Issues impacting the hospitality industry on Long Island. New sexual harassment laws affecting New York employers. And the implications of refusing to serve a guest.
They were among the topics analyzed last Friday during “Trending Issues Facing the Hospitality Industry,” a panel discussion presented by SJC Long Island’s Institute for Hospitality and Tourism Management and the Long Island Hospitality Association.
Issues Impacting Long Island’s Hospitality Industry
“Spending on Long Island is about two-thirds of our economy,” Kevin Law, president and chief executive officer of Long Island Association, Inc., said. “We make a lot of money, and we spend a lot of money.”
Law explained the many aspects impacting Long Island’s business economy include the unemployment rate and transportation opportunities. With the unemployment rate at less than 4 percent — one of the lowest in New York — and transportation options expanding (Uber’s and Lyft’s increased availability on the island, the double track added to the Long Island Rail Road from Farmingdale to Ronkonkoma and multimillion dollar upgrades at MacArthur Airport), Long Island’s hospitality has thrived.
“When New York City does well, Long Island does well,” Law added, noting that 30 percent of Nassau’s residents work in the city, bringing the money that they make there back to Long Island and spending it on houses, at restaurants and bars, and on merchandise.
“By and large, there are a lot of good things happening for our region,” Law said.
Changes in New York Sexual Harassment Law
A New York state law passed in April now requires all employers to have a written sexual harassment prevention policy and training on a yearly basis. Gov. Andrew Cuomo signed the law as part of his 2018 Women’s Agenda for New York: Equal Rights, Equal Opportunity.
Jeffrey S. Ettinger, Esq., partner at Schwartz Ettenger, PLLC, whose law firm has been hired by employers to conduct sexual harassment prevention training, discussed how this new law affects every business in New York.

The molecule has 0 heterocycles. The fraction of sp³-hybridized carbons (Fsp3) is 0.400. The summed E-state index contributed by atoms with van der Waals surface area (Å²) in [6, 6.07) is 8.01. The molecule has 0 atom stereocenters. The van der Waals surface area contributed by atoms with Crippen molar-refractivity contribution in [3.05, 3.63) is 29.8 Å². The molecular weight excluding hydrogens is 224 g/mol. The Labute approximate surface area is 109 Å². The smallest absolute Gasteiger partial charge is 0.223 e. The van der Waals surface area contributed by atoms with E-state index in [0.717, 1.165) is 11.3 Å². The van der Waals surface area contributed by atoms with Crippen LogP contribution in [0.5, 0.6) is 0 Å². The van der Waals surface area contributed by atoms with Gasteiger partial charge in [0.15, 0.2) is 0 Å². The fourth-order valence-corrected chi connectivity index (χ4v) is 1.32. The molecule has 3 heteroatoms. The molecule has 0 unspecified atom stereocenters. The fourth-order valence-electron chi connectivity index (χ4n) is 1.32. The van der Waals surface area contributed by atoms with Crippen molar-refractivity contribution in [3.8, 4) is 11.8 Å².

“Most cases of sexual harassment are about miscommunication and misunderstanding,” Ettinger said. “Sexual harassment is real. The Me Too Movement is real. People are finding their voice. Employees will have the absolute right to file state or federal lawsuits as a result of sexual harassment claims.”
The Department of Labor (DOL) now offers a 22-minute video for sexual harassment prevention training, as well as a model policy, which employers are welcome to use or add to for their own companies’ policies.
“Employers are required to have a policy in place that is the same or greater than the policy created by the DOL,” Ettinger said. “Employers are required to provide their employees with specific complaint forms, as well as information regarding how to proceed with state or federal claims for harassment.”
Implications of Refusing to Serve a Guest
James Henry Dunne, professor of hospitality studies at the New York Institute of Technology School of Management, discussed the legal side and hospitality side of refusing to serve a guest. He talked about two cases in which costumers were refused service that made national news; one was because of religion, the other because of politics.
The first case was of the owner of Masterpiece Cakeshop in Colorado who refused to make a customized wedding cake for a gay couple because it went against his religious beliefs. This case went on for five-and-a-half years, ending up in supreme court. The Supreme Court sided with the baker this summer in a 7-2 ruling.
The second case occurred in June, when an owner of the Red Hen Restaurant in Lexington, Virginia, asked Trump White House Secretary Sarah Huckabee Sanders to leave the restaurant while Sanders was in the middle of her cheese course. Sanders and her family left without putting up a fight.
“In the business of hospitality, you’re here to serve everyone with a smile,” Dunne said.
While both businesses were within their legal rights, they did what Dunne would not recommend — they let their beliefs get in the way of their business, and their businesses suffered as a result. In fact, Masterpiece Cakeshop reported last year that his shop has lost 40 percent of its business. Additionally, the owner of the Red Hen who refused service to Sanders was let go by her co-owners after the Red Hen saw a significant drop in customers over the case.
“Hospitality organizations are in the business of providing places to get away from anxieties and provide relaxation,” Dunne said.